Heart rates for training runs and races.

9 messages
12/09/2012 at 23:23
My marathon (November) plan says Easy run. How fast is that then?

My last races were halfs in March, April and May. I ran them all just under 2hours with an average HR of 170-172. My max is 192 and RHR is 60. Since then I've done mostly LSRs 10-15miles with average HR 140.

Tonight I ran 10miles in 92mins with average HR 152. So I think the LSRs have worked.

I don't think my half times are relevant now but I get such conflicting paces from McMillan, RW pace calculator and the RW First schedule. Even RW suggest that HR for easy is 123-142.

Bonkers.

Where does that leave me with a target marathon pace time/HR? I prefer to work on HR and suspect a sub 4hr is on the cards if I can develop the endurance.
Edited: 12/09/2012 at 23:24
13/09/2012 at 10:45

Maximum heart rate (MHR) - Resting Heart Rate (RHR) = Working Heart Rate (WHR).

Training zones are normally 60-70%, 70-80%, 80-90%, 90-100%

WHR x 60% + RHR = BPM, your easy run shouldn't be less than 139bpm.
WHR x 70% + RHR = BPM, your easy run shouldn't exceed 152bpm.

I only use heart rates for training, not racing. Going by your 10miles in 92mins with average HR 152, that made that an easy run, i'd say you'll easilly beat 4 hours. When I went under 4 hrs my half time time was only 1:55, and for 3:41 my half was only 1:49.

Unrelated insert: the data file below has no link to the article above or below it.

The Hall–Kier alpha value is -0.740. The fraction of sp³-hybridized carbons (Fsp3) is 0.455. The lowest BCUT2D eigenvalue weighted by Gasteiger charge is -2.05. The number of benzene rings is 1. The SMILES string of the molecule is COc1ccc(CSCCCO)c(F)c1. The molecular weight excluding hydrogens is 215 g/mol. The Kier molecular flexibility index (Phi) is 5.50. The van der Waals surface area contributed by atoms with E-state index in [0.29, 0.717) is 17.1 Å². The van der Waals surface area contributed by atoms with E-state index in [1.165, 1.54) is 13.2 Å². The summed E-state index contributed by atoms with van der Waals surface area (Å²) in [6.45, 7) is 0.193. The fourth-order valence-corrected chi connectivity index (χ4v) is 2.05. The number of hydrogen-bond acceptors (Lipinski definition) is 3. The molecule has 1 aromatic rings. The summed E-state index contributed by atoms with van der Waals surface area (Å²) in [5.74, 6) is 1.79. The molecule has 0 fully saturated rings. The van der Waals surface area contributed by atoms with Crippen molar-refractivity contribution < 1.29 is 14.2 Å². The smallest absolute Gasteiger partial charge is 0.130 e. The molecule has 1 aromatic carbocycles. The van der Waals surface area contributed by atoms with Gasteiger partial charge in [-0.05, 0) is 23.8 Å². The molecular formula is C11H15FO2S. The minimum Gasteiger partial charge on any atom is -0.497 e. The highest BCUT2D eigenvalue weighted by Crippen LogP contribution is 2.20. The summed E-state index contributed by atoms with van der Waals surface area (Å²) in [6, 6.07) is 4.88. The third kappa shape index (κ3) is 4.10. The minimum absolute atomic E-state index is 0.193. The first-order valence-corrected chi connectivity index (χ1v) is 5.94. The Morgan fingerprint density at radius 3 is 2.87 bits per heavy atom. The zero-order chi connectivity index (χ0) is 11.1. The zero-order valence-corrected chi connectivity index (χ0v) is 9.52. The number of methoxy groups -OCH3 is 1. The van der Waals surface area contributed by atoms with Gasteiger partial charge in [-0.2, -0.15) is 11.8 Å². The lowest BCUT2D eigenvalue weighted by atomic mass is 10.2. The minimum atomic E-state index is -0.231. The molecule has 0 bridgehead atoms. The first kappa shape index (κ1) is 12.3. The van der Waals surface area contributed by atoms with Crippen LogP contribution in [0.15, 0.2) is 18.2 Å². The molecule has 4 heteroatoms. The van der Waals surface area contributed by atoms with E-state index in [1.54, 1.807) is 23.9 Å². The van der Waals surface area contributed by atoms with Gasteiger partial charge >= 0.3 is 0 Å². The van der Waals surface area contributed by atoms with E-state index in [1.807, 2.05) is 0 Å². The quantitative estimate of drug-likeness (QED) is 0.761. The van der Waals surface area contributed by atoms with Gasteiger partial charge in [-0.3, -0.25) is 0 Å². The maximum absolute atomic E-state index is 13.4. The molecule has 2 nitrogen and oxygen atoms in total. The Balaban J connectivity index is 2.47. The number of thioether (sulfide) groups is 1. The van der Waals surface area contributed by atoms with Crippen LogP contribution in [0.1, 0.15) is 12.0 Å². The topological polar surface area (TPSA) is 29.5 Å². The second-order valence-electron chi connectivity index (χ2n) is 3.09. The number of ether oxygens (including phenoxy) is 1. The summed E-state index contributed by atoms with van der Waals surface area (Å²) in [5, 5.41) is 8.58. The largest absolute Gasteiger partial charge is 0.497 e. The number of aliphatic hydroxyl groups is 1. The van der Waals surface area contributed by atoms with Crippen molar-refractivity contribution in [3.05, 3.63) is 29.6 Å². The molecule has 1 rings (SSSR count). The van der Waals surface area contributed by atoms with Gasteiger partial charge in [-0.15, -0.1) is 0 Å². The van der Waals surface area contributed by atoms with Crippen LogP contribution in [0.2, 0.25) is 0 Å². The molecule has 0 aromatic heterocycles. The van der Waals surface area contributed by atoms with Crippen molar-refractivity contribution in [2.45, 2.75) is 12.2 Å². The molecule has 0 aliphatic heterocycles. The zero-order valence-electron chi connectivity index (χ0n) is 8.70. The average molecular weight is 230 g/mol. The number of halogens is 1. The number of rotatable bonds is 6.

If I was you, i'd carry on as you are, then race day i'd set off at 9 m/m (supposing the race is soon and your pb is somewhere close) no more, no less, then if at 23 miles it feels easy up the pace.

13/09/2012 at 11:13
Thanks. That's essentially what my thoughts were, just the conflicting paces were confusing me.

So using WHR 60-70% is easy.
Sub 60% for LSR makes sense.
Tempo runs I'm heading up to 170bpm which is 85% so that's all looking good.

I've a tempo run planned for Friday which will be interesting to see what my pace is now. Initially I was looking at 9:15 for the marathon pace but you may be right.
13/09/2012 at 11:17